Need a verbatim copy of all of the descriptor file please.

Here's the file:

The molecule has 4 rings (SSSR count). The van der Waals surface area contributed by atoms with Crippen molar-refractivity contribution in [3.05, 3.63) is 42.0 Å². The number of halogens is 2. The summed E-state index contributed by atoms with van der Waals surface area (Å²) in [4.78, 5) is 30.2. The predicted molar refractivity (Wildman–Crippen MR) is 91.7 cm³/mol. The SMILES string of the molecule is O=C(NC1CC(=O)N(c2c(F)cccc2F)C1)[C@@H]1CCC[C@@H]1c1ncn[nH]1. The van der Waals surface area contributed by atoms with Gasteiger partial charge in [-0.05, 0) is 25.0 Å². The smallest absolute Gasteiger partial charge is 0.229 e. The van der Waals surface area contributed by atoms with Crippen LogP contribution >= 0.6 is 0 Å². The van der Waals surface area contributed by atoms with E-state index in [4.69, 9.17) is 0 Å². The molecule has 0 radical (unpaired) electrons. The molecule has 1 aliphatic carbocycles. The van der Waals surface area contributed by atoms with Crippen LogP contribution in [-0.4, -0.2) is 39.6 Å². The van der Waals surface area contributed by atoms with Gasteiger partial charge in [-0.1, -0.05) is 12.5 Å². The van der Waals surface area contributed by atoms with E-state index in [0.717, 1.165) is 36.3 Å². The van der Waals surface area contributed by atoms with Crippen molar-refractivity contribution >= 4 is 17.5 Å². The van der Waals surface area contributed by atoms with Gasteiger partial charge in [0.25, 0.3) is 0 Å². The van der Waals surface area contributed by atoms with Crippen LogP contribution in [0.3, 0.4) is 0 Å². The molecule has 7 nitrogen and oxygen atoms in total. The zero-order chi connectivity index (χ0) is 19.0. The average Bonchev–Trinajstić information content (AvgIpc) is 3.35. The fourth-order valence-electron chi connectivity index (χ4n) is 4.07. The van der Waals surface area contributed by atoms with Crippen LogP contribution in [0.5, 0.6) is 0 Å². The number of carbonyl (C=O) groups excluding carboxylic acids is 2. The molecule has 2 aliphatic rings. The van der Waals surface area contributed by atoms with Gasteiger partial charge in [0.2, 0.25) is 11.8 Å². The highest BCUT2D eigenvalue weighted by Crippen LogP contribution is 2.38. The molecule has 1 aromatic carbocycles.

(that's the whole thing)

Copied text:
The molecule has 4 rings (SSSR count). The van der Waals surface area contributed by atoms with Crippen molar-refractivity contribution in [3.05, 3.63) is 42.0 Å². The number of halogens is 2. The summed E-state index contributed by atoms with van der Waals surface area (Å²) in [4.78, 5) is 30.2. The predicted molar refractivity (Wildman–Crippen MR) is 91.7 cm³/mol. The SMILES string of the molecule is O=C(NC1CC(=O)N(c2c(F)cccc2F)C1)[C@@H]1CCC[C@@H]1c1ncn[nH]1. The van der Waals surface area contributed by atoms with Gasteiger partial charge in [-0.05, 0) is 25.0 Å². The smallest absolute Gasteiger partial charge is 0.229 e. The van der Waals surface area contributed by atoms with Crippen LogP contribution >= 0.6 is 0 Å². The van der Waals surface area contributed by atoms with E-state index in [4.69, 9.17) is 0 Å². The molecule has 0 radical (unpaired) electrons. The molecule has 1 aliphatic carbocycles. The van der Waals surface area contributed by atoms with Crippen LogP contribution in [-0.4, -0.2) is 39.6 Å². The van der Waals surface area contributed by atoms with Gasteiger partial charge in [-0.1, -0.05) is 12.5 Å². The van der Waals surface area contributed by atoms with E-state index in [0.717, 1.165) is 36.3 Å². The van der Waals surface area contributed by atoms with Crippen molar-refractivity contribution >= 4 is 17.5 Å². The van der Waals surface area contributed by atoms with Gasteiger partial charge in [0.25, 0.3) is 0 Å². The van der Waals surface area contributed by atoms with Crippen LogP contribution in [0.3, 0.4) is 0 Å². The molecule has 7 nitrogen and oxygen atoms in total. The zero-order chi connectivity index (χ0) is 19.0. The average Bonchev–Trinajstić information content (AvgIpc) is 3.35. The fourth-order valence-electron chi connectivity index (χ4n) is 4.07. The van der Waals surface area contributed by atoms with Crippen LogP contribution in [0.5, 0.6) is 0 Å². The number of carbonyl (C=O) groups excluding carboxylic acids is 2. The molecule has 2 aliphatic rings. The van der Waals surface area contributed by atoms with Gasteiger partial charge in [0.2, 0.25) is 11.8 Å². The highest BCUT2D eigenvalue weighted by Crippen LogP contribution is 2.38. The molecule has 1 aromatic carbocycles.